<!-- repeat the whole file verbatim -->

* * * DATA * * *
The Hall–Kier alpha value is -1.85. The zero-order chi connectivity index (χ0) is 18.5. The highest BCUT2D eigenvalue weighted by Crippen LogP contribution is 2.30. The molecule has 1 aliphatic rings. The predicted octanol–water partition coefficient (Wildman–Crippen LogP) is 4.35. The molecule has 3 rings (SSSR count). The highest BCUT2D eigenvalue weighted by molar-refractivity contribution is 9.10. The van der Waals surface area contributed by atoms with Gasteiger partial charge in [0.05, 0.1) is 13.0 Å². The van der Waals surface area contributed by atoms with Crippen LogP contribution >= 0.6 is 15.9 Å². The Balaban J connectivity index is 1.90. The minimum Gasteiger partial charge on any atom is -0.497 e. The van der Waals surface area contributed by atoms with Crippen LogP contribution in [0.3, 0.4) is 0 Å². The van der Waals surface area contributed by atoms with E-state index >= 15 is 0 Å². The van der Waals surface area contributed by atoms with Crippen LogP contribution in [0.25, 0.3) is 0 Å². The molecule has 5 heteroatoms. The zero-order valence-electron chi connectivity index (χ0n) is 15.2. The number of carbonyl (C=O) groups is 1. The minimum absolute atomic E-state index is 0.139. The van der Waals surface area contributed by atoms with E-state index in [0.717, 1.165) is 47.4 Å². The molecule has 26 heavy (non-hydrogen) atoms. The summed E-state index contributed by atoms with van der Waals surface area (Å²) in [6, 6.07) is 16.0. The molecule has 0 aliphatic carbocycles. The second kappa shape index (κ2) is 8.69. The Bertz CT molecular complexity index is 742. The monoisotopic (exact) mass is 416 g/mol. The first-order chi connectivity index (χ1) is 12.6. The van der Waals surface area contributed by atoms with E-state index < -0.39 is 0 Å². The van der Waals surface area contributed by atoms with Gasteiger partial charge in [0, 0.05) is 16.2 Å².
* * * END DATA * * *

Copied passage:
The Hall–Kier alpha value is -1.85. The zero-order chi connectivity index (χ0) is 18.5. The highest BCUT2D eigenvalue weighted by Crippen LogP contribution is 2.30. The molecule has 1 aliphatic rings. The predicted octanol–water partition coefficient (Wildman–Crippen LogP) is 4.35. The molecule has 3 rings (SSSR count). The highest BCUT2D eigenvalue weighted by molar-refractivity contribution is 9.10. The van der Waals surface area contributed by atoms with Gasteiger partial charge in [0.05, 0.1) is 13.0 Å². The van der Waals surface area contributed by atoms with Crippen LogP contribution >= 0.6 is 15.9 Å². The Balaban J connectivity index is 1.90. The minimum Gasteiger partial charge on any atom is -0.497 e. The van der Waals surface area contributed by atoms with Crippen LogP contribution in [0.3, 0.4) is 0 Å². The van der Waals surface area contributed by atoms with E-state index >= 15 is 0 Å². The van der Waals surface area contributed by atoms with Crippen LogP contribution in [0.25, 0.3) is 0 Å². The molecule has 5 heteroatoms. The zero-order valence-electron chi connectivity index (χ0n) is 15.2. The number of carbonyl (C=O) groups is 1. The minimum absolute atomic E-state index is 0.139. The van der Waals surface area contributed by atoms with E-state index in [0.717, 1.165) is 47.4 Å². The molecule has 26 heavy (non-hydrogen) atoms. The summed E-state index contributed by atoms with van der Waals surface area (Å²) in [6, 6.07) is 16.0. The molecule has 0 aliphatic carbocycles. The second kappa shape index (κ2) is 8.69. The Bertz CT molecular complexity index is 742. The monoisotopic (exact) mass is 416 g/mol. The first-order chi connectivity index (χ1) is 12.6. The van der Waals surface area contributed by atoms with E-state index < -0.39 is 0 Å². The van der Waals surface area contributed by atoms with Gasteiger partial charge in [0, 0.05) is 16.2 Å².